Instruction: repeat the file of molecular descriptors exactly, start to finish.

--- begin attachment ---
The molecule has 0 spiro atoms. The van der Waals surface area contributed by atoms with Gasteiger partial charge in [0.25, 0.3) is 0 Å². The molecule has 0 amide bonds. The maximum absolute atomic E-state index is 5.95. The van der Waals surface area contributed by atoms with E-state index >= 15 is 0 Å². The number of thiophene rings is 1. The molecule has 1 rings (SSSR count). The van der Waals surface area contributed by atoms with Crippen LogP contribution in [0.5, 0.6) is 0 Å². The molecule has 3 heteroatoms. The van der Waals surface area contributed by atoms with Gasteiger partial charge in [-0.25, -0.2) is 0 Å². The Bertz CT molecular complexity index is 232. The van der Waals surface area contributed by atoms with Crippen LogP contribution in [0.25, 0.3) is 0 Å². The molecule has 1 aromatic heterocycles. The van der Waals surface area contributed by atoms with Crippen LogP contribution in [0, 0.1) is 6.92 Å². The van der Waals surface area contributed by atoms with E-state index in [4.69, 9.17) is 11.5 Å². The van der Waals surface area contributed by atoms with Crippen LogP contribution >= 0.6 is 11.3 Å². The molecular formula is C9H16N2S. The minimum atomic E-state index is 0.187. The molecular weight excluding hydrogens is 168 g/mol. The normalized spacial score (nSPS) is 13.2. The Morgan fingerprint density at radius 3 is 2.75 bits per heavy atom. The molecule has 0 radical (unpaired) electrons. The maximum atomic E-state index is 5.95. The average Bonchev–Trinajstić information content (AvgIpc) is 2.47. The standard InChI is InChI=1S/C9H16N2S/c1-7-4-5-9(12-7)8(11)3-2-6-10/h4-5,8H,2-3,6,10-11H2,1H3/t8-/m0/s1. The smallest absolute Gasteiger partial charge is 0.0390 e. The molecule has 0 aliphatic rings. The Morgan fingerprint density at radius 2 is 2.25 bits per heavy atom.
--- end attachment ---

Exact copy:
The molecule has 0 spiro atoms. The van der Waals surface area contributed by atoms with Gasteiger partial charge in [0.25, 0.3) is 0 Å². The molecule has 0 amide bonds. The maximum absolute atomic E-state index is 5.95. The van der Waals surface area contributed by atoms with E-state index >= 15 is 0 Å². The number of thiophene rings is 1. The molecule has 1 rings (SSSR count). The van der Waals surface area contributed by atoms with Crippen LogP contribution in [0.5, 0.6) is 0 Å². The molecule has 3 heteroatoms. The van der Waals surface area contributed by atoms with Gasteiger partial charge in [-0.25, -0.2) is 0 Å². The Bertz CT molecular complexity index is 232. The van der Waals surface area contributed by atoms with Crippen LogP contribution in [0.25, 0.3) is 0 Å². The molecule has 1 aromatic heterocycles. The van der Waals surface area contributed by atoms with Crippen LogP contribution in [0, 0.1) is 6.92 Å². The van der Waals surface area contributed by atoms with E-state index in [4.69, 9.17) is 11.5 Å². The van der Waals surface area contributed by atoms with Crippen LogP contribution >= 0.6 is 11.3 Å². The molecular formula is C9H16N2S. The minimum atomic E-state index is 0.187. The molecular weight excluding hydrogens is 168 g/mol. The normalized spacial score (nSPS) is 13.2. The Morgan fingerprint density at radius 3 is 2.75 bits per heavy atom. The molecule has 0 radical (unpaired) electrons. The maximum atomic E-state index is 5.95. The average Bonchev–Trinajstić information content (AvgIpc) is 2.47. The standard InChI is InChI=1S/C9H16N2S/c1-7-4-5-9(12-7)8(11)3-2-6-10/h4-5,8H,2-3,6,10-11H2,1H3/t8-/m0/s1. The smallest absolute Gasteiger partial charge is 0.0390 e. The molecule has 0 aliphatic rings. The Morgan fingerprint density at radius 2 is 2.25 bits per heavy atom.